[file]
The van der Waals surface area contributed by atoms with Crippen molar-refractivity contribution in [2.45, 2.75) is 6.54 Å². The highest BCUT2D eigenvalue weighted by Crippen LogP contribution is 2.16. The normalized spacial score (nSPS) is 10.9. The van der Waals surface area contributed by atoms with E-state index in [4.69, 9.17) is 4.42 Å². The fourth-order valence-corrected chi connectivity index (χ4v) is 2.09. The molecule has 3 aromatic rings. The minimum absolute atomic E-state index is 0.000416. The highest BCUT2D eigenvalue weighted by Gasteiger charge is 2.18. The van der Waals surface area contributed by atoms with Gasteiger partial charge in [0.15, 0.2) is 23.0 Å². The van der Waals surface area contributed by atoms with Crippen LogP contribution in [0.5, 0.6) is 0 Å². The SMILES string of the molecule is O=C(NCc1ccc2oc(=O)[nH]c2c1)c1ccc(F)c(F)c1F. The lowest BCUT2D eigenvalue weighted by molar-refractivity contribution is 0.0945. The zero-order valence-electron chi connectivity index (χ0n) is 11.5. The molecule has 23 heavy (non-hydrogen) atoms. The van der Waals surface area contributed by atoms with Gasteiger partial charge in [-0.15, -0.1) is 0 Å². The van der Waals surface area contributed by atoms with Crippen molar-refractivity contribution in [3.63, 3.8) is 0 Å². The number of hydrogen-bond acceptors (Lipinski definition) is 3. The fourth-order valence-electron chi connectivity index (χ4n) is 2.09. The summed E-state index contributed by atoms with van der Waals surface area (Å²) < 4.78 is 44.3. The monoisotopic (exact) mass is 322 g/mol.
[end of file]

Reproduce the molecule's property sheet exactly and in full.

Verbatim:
The van der Waals surface area contributed by atoms with Crippen molar-refractivity contribution in [2.45, 2.75) is 6.54 Å². The highest BCUT2D eigenvalue weighted by Crippen LogP contribution is 2.16. The normalized spacial score (nSPS) is 10.9. The van der Waals surface area contributed by atoms with E-state index in [4.69, 9.17) is 4.42 Å². The fourth-order valence-corrected chi connectivity index (χ4v) is 2.09. The molecule has 3 aromatic rings. The minimum absolute atomic E-state index is 0.000416. The highest BCUT2D eigenvalue weighted by Gasteiger charge is 2.18. The van der Waals surface area contributed by atoms with Gasteiger partial charge in [0.15, 0.2) is 23.0 Å². The van der Waals surface area contributed by atoms with Crippen LogP contribution in [0.5, 0.6) is 0 Å². The SMILES string of the molecule is O=C(NCc1ccc2oc(=O)[nH]c2c1)c1ccc(F)c(F)c1F. The lowest BCUT2D eigenvalue weighted by molar-refractivity contribution is 0.0945. The zero-order valence-electron chi connectivity index (χ0n) is 11.5. The molecule has 23 heavy (non-hydrogen) atoms. The van der Waals surface area contributed by atoms with Gasteiger partial charge in [-0.15, -0.1) is 0 Å². The van der Waals surface area contributed by atoms with Crippen molar-refractivity contribution in [3.63, 3.8) is 0 Å². The number of hydrogen-bond acceptors (Lipinski definition) is 3. The fourth-order valence-electron chi connectivity index (χ4n) is 2.09. The summed E-state index contributed by atoms with van der Waals surface area (Å²) < 4.78 is 44.3. The monoisotopic (exact) mass is 322 g/mol.